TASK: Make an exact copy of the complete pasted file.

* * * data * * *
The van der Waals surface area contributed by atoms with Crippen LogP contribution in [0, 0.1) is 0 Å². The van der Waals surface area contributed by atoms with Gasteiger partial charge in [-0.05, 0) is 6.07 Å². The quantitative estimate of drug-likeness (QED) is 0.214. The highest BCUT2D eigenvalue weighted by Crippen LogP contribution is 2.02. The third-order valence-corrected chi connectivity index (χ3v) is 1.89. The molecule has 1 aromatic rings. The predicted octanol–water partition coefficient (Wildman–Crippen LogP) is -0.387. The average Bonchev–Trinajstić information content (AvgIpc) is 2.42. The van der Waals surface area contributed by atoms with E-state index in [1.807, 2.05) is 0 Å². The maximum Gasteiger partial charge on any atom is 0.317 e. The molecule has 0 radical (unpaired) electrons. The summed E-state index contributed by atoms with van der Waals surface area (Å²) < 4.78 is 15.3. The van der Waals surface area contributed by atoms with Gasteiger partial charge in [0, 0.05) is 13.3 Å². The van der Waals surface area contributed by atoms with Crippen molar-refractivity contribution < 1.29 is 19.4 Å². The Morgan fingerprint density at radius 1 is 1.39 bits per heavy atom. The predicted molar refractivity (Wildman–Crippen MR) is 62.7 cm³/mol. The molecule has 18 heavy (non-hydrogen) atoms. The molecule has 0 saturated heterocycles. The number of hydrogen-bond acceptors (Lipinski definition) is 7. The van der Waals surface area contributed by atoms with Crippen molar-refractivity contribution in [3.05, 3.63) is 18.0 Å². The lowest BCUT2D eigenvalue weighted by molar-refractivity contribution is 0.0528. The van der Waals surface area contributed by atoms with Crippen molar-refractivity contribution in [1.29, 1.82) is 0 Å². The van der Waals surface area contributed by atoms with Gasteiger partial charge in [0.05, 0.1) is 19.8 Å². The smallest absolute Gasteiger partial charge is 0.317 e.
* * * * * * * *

The van der Waals surface area contributed by atoms with Crippen LogP contribution in [0, 0.1) is 0 Å². The van der Waals surface area contributed by atoms with Gasteiger partial charge in [-0.05, 0) is 6.07 Å². The quantitative estimate of drug-likeness (QED) is 0.214. The highest BCUT2D eigenvalue weighted by Crippen LogP contribution is 2.02. The third-order valence-corrected chi connectivity index (χ3v) is 1.89. The molecule has 1 aromatic rings. The predicted octanol–water partition coefficient (Wildman–Crippen LogP) is -0.387. The average Bonchev–Trinajstić information content (AvgIpc) is 2.42. The van der Waals surface area contributed by atoms with E-state index in [1.807, 2.05) is 0 Å². The maximum Gasteiger partial charge on any atom is 0.317 e. The molecule has 0 radical (unpaired) electrons. The summed E-state index contributed by atoms with van der Waals surface area (Å²) < 4.78 is 15.3. The van der Waals surface area contributed by atoms with Gasteiger partial charge in [0, 0.05) is 13.3 Å². The van der Waals surface area contributed by atoms with Crippen molar-refractivity contribution < 1.29 is 19.4 Å². The Morgan fingerprint density at radius 1 is 1.39 bits per heavy atom. The predicted molar refractivity (Wildman–Crippen MR) is 62.7 cm³/mol. The molecule has 18 heavy (non-hydrogen) atoms. The molecule has 0 saturated heterocycles. The number of hydrogen-bond acceptors (Lipinski definition) is 7. The van der Waals surface area contributed by atoms with Crippen molar-refractivity contribution in [3.05, 3.63) is 18.0 Å². The lowest BCUT2D eigenvalue weighted by molar-refractivity contribution is 0.0528. The van der Waals surface area contributed by atoms with Crippen molar-refractivity contribution in [1.29, 1.82) is 0 Å². The van der Waals surface area contributed by atoms with Gasteiger partial charge in [0.05, 0.1) is 19.8 Å². The smallest absolute Gasteiger partial charge is 0.317 e.